- Some super slides (well worth reviewing in full, links below) from leading computer security experts presented at the US National Institute of Standards and Technology’s workshop in Washington DC on however overseas citizens should vote. Choice quotes below. (via Ian Brown and FIPR)
Prof. David Wagner (UC Berkeley):
It is not technologically feasible today to make Internet voting safe against attack.
Operating an Internet voting system safely requires expertise and money way beyond what election officials are likely to have.
There is no known way to audit Internet voting. UOCAVA votes might fall “under a cloud of suspicion.”
Prof. Ron Rivest (MIT):
Remote voting is trade-off between franchise and risk
The risks of “internet voting” more than negate any possible benefits from an increase in franchise
Unsupervised remote voting vulnerable to vote-selling, bribery, and coercion.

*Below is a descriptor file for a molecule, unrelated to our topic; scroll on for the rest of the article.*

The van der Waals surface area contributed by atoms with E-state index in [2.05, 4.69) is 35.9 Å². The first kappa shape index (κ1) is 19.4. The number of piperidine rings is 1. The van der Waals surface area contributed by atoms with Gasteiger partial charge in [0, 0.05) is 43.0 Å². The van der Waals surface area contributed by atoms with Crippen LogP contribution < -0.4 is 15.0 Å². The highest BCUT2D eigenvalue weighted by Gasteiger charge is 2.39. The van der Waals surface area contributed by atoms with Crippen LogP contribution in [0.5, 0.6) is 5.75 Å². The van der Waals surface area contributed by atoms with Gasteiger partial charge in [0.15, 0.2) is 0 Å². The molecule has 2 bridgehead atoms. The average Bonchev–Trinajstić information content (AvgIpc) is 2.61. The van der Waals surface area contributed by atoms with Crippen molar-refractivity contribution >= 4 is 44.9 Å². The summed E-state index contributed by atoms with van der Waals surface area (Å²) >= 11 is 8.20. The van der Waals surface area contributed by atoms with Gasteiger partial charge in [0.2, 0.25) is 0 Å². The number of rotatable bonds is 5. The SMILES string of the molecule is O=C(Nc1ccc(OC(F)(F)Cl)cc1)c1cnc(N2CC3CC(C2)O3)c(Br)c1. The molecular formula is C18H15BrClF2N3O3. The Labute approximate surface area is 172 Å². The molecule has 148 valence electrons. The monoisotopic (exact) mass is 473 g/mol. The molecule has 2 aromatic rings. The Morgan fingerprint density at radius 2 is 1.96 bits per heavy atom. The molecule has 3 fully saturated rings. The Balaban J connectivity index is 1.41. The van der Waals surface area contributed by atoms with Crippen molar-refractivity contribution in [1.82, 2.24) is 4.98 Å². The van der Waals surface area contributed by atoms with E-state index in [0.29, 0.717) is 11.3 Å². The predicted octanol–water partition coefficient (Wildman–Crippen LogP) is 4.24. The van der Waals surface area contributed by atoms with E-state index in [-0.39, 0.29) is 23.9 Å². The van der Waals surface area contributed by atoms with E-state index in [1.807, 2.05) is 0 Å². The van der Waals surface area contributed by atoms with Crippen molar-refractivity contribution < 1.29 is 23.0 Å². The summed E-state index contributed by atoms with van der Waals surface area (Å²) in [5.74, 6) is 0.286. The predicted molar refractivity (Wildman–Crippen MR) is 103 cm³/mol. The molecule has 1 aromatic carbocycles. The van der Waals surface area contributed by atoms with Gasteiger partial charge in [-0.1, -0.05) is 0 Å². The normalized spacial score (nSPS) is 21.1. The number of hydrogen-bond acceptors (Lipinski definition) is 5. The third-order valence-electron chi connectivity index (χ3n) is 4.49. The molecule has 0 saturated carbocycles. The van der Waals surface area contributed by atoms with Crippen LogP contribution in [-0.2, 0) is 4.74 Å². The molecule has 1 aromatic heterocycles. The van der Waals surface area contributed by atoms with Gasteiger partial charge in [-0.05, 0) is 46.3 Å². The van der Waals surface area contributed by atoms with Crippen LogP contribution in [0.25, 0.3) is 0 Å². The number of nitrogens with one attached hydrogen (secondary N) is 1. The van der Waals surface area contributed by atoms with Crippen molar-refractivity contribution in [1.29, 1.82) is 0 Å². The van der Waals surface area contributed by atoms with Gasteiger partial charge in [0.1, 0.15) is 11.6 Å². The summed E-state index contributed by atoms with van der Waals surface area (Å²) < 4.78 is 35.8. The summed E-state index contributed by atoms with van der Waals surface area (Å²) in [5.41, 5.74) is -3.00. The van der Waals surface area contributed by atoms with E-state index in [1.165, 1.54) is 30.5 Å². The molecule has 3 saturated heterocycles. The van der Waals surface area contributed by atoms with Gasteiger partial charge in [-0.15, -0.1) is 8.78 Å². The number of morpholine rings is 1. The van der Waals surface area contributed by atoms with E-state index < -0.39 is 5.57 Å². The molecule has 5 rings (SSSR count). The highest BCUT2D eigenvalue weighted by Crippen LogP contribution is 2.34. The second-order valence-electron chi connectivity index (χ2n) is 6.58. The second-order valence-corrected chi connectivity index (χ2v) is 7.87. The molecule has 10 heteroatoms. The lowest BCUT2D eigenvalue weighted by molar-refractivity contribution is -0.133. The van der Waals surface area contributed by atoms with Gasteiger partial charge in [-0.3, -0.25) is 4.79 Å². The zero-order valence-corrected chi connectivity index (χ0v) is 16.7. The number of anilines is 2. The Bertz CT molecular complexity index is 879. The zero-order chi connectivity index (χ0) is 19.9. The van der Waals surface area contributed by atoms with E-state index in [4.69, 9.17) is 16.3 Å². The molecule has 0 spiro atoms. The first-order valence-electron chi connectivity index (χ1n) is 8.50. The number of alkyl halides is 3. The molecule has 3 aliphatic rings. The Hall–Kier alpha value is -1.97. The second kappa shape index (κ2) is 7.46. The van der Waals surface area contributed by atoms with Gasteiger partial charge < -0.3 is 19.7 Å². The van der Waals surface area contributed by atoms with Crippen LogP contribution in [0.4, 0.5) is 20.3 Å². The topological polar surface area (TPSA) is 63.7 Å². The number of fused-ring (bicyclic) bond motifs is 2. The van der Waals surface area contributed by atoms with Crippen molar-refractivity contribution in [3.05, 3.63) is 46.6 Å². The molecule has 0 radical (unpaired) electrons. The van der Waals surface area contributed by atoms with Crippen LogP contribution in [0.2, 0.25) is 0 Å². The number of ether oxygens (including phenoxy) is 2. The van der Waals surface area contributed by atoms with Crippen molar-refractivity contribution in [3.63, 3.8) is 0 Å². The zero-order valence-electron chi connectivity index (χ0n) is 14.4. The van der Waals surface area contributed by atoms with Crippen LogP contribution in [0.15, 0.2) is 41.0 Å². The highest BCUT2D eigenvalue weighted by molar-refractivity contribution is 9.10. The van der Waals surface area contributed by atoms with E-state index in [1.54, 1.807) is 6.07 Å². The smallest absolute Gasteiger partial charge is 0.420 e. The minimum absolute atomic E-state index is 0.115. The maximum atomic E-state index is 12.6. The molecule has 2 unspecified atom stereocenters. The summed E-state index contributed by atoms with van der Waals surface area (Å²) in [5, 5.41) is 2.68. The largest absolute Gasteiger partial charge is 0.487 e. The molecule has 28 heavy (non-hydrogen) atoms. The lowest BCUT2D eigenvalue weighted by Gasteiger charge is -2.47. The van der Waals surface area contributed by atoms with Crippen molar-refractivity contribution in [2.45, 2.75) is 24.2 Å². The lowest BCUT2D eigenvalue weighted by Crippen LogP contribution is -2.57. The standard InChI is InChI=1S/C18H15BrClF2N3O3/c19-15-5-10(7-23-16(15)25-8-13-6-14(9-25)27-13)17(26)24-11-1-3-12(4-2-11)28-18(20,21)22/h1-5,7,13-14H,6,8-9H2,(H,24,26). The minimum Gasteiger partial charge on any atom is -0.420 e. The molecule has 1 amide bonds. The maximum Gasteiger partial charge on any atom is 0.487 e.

We may view internet voting as voting on a contraption consisting of a collection of […] puzzle boxes, all connected by untraceable wires to every possible adversary on the planet.
We do not currently have the technology to make internet voting secure (and may never).
We can’t make such technology appear by wishful thinking, just trying hard, making analogies with other fields, or running pilots.
It is imprudent (irresponsible?) to assume that determined effort by adversaries can’t defeat security objectives of internet voting.
“What are best practices for internet voting?” to me sounds like “Pleash jush help me inshert the key in the lock, (hic), and I’ll be on my way…”
- Online Consultation in a Democracy: Theory & Literature Review
I’ve just published the output from my never-completed doctorate: a review of government consultations online, models of democracy and a review of literature on researching online consultations.